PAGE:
Book Review: America's Best BBQ
America's Best BBQ
100 Recipes from America's Best Smokehouses, Pits, Shacks, Rib Joints, Roadhouses and Restaurants
Ardie A. Davis, PhB and Chef Paul Kirk, CWC, PhB, BSAS
Andrews McMeel Publishing Released: May 1, 2009
Wow. This May is turning out to be a great month for barbecue cookbooks. I don't remember a summer where so many barbecue legends all released new books; Paul Kirk and Ardie Davis with America's Best BBQ, Chris Lilly with Big Bob Gibson's BBQ Book and Adam Perry Lang with Serious Barbecue (review coming soon.)
America's Best BBQ is the latest offering in the ever expanding canon of The Baron of Barbecue aka Paul Kirk and Remus Powers aka Ardie Davis.
With so many barbecue cookbooks entering the market this summer, the Baron and ol' Remus took a different route by traveling the country and selecting their favorite BBQ places and focusing on what makes them unique. Instead of the standard BBQ recipes, oh they're there too, but in America's Best BBQ you'll find recipes for things like Volcanic Goat Cheese, Beer Battered Cod, BBQ Pig Salad, Red's Barbecued Coon and my favorite, BBQ Pig Snoots.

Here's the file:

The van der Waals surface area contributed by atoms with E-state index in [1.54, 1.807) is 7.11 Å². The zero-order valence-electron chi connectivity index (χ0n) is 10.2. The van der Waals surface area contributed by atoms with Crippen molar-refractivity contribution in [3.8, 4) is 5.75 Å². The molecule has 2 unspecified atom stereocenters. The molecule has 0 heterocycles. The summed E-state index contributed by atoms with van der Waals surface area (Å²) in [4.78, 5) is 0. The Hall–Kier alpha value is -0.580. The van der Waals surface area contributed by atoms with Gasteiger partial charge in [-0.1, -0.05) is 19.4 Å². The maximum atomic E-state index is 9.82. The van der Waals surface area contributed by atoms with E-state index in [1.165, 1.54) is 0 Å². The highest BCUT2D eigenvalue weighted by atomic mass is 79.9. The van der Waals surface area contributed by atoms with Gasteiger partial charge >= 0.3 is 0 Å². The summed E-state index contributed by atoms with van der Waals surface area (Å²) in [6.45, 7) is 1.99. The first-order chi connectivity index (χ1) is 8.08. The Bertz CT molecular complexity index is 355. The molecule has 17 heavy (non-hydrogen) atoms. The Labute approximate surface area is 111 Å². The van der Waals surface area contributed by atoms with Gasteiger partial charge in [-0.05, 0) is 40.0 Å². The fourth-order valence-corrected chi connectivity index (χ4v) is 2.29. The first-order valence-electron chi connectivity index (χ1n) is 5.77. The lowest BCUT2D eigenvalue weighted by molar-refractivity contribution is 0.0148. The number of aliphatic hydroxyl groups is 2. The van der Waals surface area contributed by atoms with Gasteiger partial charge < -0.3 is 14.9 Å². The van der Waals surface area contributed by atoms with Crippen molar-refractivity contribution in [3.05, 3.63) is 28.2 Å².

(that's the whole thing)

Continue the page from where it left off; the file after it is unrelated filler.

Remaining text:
This book will take you from NYC's RUB to Chicago's Lem's Bar-B-Q House, to Elgin Texas' Southside Market to Tukwila Washington's Gordon's on the Green and everywhere in between. This is a very enjoyable book filled with the legends, quips and back stories that only two old hands of the BBQ world could tell. Between the two of them, The Baron and Remus have over 100 years of barbeque experience combined.
While I enjoy the narrative of this book, sometimes the recipes leave me scratching my head. Sometimes the recipes are detailed and complete allowing the home cook to recreate the legend's food, other times not so much.
Take this recipe for Smoked Catfish that is attributed to Stevenson Bar-B-Que in Paul's Valley OK; 6 Head-on whole catfish, 1/2 cup canola oil, 2 cups dry barbecue rub. They then explain the technique for smoking the fish. While it is great information on smoking catfish, I would have preferred a recipe that included the make up of that rub so that I could attempt to recreate Stevensons' Smoked Catfish.
I recommend this book with some reservations. The narrative is easily worth the price, but if you're looking for barbecue recipes, you may want to keep on looking.